While I do admire her straightforwardness, I wonder why I myself couldn’t quite come to terms with my own condition. I know I’m close, possibly even on the verge, but like many people I know, I’m not conceding to a condition graver than borderline diabetes.
That’s why I’ve been postponing a confirmatory checkup; I’m enjoying the consolation of being not quite there. I tell myself to simply exercise more and eat less. That in fact has always worked for me, although whenever I slacken, I quickly get into trouble.
Anyway, I’ve been religious about gym, more or less, to keep my weight down, and, for my sugar, I take half a tablet of metformin every morning.
I do believe there’s no bargaining with the Grim Reaper: He comes not a moment early or late for our appointment in Samarra. But until then I intend to stay healthy and happy, which to me means living responsibly. After all, if I stick to my regimen, I may not even have to rationalize diabetes precisely because it’s been prevented.
But again, there being enough diabetes to go around, admitting to it may not be such a valiant thing. Some cases are just not easy to deal with, medically or psychologically.
For instance, one cannot but admire Sen. Miriam Santiago for revealing on national television that she had been diagnosed with lung cancer.
She delivered it like a punch line, suppressing a sort of mischievous smile, showing that she was taking it all on the chin.
In her next appearance, she showed off taped fingers and toes as she explained that one characteristic of her cancer is that it causes such bleeding; she then broke into a smile so disarming it could melt the hardest heart.
Indeed, it would be difficult now for anybody to hate her for her temperamental, unforgiving and sometimes undignified discharge of her office, whether in the past or in the future.
Not for the queasy
The case of one relative of mine is altogether a different one in both its nature and gravity and in the propriety of its revelation.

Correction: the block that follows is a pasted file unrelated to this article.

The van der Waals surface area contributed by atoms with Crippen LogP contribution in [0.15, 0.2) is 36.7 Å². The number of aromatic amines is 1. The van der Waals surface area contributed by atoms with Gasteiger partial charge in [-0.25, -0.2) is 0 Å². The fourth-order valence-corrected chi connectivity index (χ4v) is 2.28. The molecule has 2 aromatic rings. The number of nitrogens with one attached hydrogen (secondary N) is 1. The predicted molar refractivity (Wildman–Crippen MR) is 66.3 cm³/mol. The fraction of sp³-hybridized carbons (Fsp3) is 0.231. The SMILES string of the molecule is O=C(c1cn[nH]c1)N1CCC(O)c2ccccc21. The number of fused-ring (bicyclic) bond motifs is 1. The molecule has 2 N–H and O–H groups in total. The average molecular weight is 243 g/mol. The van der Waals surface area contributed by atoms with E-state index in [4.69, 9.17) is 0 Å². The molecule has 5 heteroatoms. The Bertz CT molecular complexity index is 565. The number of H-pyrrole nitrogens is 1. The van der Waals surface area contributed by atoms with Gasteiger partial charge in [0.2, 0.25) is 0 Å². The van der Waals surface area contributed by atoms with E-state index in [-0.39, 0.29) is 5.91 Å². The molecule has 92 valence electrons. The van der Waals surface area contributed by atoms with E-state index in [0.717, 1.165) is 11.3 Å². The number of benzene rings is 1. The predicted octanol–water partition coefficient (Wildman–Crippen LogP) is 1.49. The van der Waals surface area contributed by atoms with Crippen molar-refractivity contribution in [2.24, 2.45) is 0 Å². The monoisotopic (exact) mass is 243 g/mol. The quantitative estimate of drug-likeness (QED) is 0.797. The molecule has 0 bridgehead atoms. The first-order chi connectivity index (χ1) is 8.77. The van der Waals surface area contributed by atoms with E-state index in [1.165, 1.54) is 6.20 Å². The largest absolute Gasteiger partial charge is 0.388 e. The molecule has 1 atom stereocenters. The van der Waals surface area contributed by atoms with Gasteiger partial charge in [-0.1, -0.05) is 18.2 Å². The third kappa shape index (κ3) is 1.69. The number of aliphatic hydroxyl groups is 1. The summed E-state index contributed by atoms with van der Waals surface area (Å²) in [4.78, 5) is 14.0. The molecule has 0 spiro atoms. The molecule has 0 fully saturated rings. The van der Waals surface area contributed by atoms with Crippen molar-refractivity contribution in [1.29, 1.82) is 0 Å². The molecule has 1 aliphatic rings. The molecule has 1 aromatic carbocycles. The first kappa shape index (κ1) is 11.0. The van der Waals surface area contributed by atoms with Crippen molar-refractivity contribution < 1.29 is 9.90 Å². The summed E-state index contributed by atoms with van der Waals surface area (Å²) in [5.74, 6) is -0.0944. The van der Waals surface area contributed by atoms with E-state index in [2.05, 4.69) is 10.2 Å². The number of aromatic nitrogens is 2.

A very private person until shingles hit him in his 80s, he came out rather extravagantly. He sent friends and relatives an eyeful of his affliction via e-mail.
I heard it looked like a page in a dermatology book, definitely not meant for the queasy. I also hear that some of his e-mail correspondents are still trying to forget the sight and are now wary of opening e-mails from him.
By sharing his condition, he must have found relief, even if only psychological, from the excruciating pain. Mercifully, he sent it only to his dearest friends and closest relatives, and I was spared.
A scion well-known and popular for his charm in his prime became a hypochondriac in late middle age. Unprepared for his transformation, friends had to listen, standing on high heels, to his whole medical history at cocktail parties.
I was lucky to have been forewarned by one who had just escaped the ordeal. Explaining her limp due to leg cramps, the escapee said, “All I said was, ‘How are you’ and chica, I got this earful in detail!”
The fact that he’s no longer with us should, in hindsight, reinstate his credibility: He may have worn people down, but he was being desperately truthful.
Illnesses set in uninvited; we certainly don’t seek them. That’s why I’m amused at our plunder detainees. In the pink of health or in denial of any conditions before their arrest, they are now waited on by ambulances, ready to be whisked to the hospital for symptoms that manifest surprisingly and suddenly.
Those with preexisting conditions—high blood pressure, high cholesterol—are lucky to have had something more or less credible to build on. For the others, I imagine, their lawyers and physicians are constantly poring over a menu of a la carte afflictions.
Hospital confinement presents its own concerns. One of mine is dyeing my hair and getting on with all such other vanities.
Clearly our detainees have their own beauty service of sorts delivered to them at home. I notice that not a strand of hair on one nonagenarian senator is turning gray, or maybe he’d finally gain some sympathy when he starts looking his age.
George Moore, an Irish novelist, art critic and dramatist, in his essay “Mummer-Worship,” put it so aptly: “Cruelty was the vice of the ancient, vanity is that of the modern world. Vanity is the last disease.”
Alas, there is no cure for vanity. Vanity, in fact, is probably where all our problems begin.